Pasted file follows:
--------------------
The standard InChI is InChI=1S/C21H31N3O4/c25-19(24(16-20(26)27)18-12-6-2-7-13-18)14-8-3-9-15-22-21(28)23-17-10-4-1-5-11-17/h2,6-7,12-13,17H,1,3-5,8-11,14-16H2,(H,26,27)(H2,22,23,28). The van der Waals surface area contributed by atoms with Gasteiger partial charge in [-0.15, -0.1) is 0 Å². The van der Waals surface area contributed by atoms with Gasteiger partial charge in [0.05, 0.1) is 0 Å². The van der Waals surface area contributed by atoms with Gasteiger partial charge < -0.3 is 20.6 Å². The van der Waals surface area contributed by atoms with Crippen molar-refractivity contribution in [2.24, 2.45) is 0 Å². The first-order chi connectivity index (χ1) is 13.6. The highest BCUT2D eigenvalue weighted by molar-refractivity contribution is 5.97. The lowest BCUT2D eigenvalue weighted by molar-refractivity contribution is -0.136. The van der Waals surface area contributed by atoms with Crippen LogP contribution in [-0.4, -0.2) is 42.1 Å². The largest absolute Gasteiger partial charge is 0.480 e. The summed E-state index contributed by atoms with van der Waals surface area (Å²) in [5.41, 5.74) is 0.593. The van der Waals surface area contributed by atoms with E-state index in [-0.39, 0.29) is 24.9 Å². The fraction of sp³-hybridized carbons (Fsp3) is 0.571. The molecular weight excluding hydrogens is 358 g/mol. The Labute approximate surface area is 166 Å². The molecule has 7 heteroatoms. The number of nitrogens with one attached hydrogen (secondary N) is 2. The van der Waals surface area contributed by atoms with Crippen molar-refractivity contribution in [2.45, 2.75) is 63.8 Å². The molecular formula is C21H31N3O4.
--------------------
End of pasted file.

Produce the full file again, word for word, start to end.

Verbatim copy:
The standard InChI is InChI=1S/C21H31N3O4/c25-19(24(16-20(26)27)18-12-6-2-7-13-18)14-8-3-9-15-22-21(28)23-17-10-4-1-5-11-17/h2,6-7,12-13,17H,1,3-5,8-11,14-16H2,(H,26,27)(H2,22,23,28). The van der Waals surface area contributed by atoms with Gasteiger partial charge in [-0.15, -0.1) is 0 Å². The van der Waals surface area contributed by atoms with Gasteiger partial charge in [0.05, 0.1) is 0 Å². The van der Waals surface area contributed by atoms with Gasteiger partial charge < -0.3 is 20.6 Å². The van der Waals surface area contributed by atoms with Crippen molar-refractivity contribution in [2.24, 2.45) is 0 Å². The first-order chi connectivity index (χ1) is 13.6. The highest BCUT2D eigenvalue weighted by molar-refractivity contribution is 5.97. The lowest BCUT2D eigenvalue weighted by molar-refractivity contribution is -0.136. The van der Waals surface area contributed by atoms with Crippen LogP contribution in [-0.4, -0.2) is 42.1 Å². The largest absolute Gasteiger partial charge is 0.480 e. The summed E-state index contributed by atoms with van der Waals surface area (Å²) in [5.41, 5.74) is 0.593. The van der Waals surface area contributed by atoms with E-state index in [-0.39, 0.29) is 24.9 Å². The fraction of sp³-hybridized carbons (Fsp3) is 0.571. The molecular weight excluding hydrogens is 358 g/mol. The Labute approximate surface area is 166 Å². The molecule has 7 heteroatoms. The number of nitrogens with one attached hydrogen (secondary N) is 2. The van der Waals surface area contributed by atoms with Crippen molar-refractivity contribution in [2.45, 2.75) is 63.8 Å². The molecular formula is C21H31N3O4.